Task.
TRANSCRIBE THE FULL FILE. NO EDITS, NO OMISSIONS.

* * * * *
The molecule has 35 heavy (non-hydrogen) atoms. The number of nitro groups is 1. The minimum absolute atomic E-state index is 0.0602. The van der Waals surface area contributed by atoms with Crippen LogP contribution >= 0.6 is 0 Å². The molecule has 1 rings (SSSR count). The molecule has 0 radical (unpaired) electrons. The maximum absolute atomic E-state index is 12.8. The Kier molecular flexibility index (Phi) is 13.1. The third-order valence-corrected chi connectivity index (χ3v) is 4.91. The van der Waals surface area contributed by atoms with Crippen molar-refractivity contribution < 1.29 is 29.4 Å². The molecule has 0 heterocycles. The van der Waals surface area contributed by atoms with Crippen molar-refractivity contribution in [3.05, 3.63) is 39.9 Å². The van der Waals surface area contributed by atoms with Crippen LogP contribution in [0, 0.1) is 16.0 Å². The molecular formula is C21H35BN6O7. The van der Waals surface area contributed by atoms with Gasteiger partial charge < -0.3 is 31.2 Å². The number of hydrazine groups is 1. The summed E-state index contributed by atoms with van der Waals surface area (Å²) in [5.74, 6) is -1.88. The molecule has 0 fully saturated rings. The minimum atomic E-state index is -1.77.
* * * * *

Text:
The molecule has 35 heavy (non-hydrogen) atoms. The number of nitro groups is 1. The minimum absolute atomic E-state index is 0.0602. The van der Waals surface area contributed by atoms with Crippen LogP contribution >= 0.6 is 0 Å². The molecule has 1 rings (SSSR count). The molecule has 0 radical (unpaired) electrons. The maximum absolute atomic E-state index is 12.8. The Kier molecular flexibility index (Phi) is 13.1. The third-order valence-corrected chi connectivity index (χ3v) is 4.91. The van der Waals surface area contributed by atoms with Crippen molar-refractivity contribution < 1.29 is 29.4 Å². The molecule has 0 heterocycles. The van der Waals surface area contributed by atoms with Crippen molar-refractivity contribution in [3.05, 3.63) is 39.9 Å². The van der Waals surface area contributed by atoms with Crippen LogP contribution in [0, 0.1) is 16.0 Å². The molecular formula is C21H35BN6O7. The van der Waals surface area contributed by atoms with Gasteiger partial charge < -0.3 is 31.2 Å². The number of hydrazine groups is 1. The summed E-state index contributed by atoms with van der Waals surface area (Å²) in [5.74, 6) is -1.88. The molecule has 0 fully saturated rings. The minimum atomic E-state index is -1.77.